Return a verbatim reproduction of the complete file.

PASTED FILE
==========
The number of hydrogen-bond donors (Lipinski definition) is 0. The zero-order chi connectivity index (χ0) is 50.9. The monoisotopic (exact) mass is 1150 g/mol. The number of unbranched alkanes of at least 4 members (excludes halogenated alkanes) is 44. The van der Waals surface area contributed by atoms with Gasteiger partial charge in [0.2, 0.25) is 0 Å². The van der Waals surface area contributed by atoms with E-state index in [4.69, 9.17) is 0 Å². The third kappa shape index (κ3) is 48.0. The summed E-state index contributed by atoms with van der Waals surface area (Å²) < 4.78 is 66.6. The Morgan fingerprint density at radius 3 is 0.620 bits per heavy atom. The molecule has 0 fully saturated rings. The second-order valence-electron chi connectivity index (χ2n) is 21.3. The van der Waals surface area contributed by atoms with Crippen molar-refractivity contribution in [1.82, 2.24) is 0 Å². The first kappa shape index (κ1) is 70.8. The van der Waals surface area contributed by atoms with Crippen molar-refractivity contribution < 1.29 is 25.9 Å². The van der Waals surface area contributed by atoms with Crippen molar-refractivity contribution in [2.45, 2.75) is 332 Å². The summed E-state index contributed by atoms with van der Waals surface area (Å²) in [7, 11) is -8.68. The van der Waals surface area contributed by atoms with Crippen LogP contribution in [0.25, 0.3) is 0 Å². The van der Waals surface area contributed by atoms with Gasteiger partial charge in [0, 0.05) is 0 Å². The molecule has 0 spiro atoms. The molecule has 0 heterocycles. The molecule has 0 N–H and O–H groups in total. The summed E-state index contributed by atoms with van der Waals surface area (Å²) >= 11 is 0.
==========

The number of hydrogen-bond donors (Lipinski definition) is 0. The zero-order chi connectivity index (χ0) is 50.9. The monoisotopic (exact) mass is 1150 g/mol. The number of unbranched alkanes of at least 4 members (excludes halogenated alkanes) is 44. The van der Waals surface area contributed by atoms with Gasteiger partial charge in [0.2, 0.25) is 0 Å². The van der Waals surface area contributed by atoms with E-state index in [4.69, 9.17) is 0 Å². The third kappa shape index (κ3) is 48.0. The summed E-state index contributed by atoms with van der Waals surface area (Å²) < 4.78 is 66.6. The Morgan fingerprint density at radius 3 is 0.620 bits per heavy atom. The molecule has 0 fully saturated rings. The second-order valence-electron chi connectivity index (χ2n) is 21.3. The van der Waals surface area contributed by atoms with Crippen molar-refractivity contribution in [1.82, 2.24) is 0 Å². The first kappa shape index (κ1) is 70.8. The van der Waals surface area contributed by atoms with Crippen molar-refractivity contribution < 1.29 is 25.9 Å². The van der Waals surface area contributed by atoms with Crippen molar-refractivity contribution in [2.45, 2.75) is 332 Å². The summed E-state index contributed by atoms with van der Waals surface area (Å²) in [7, 11) is -8.68. The van der Waals surface area contributed by atoms with Crippen LogP contribution in [0.25, 0.3) is 0 Å². The van der Waals surface area contributed by atoms with Gasteiger partial charge in [0, 0.05) is 0 Å². The molecule has 0 spiro atoms. The molecule has 0 heterocycles. The molecule has 0 N–H and O–H groups in total. The summed E-state index contributed by atoms with van der Waals surface area (Å²) >= 11 is 0.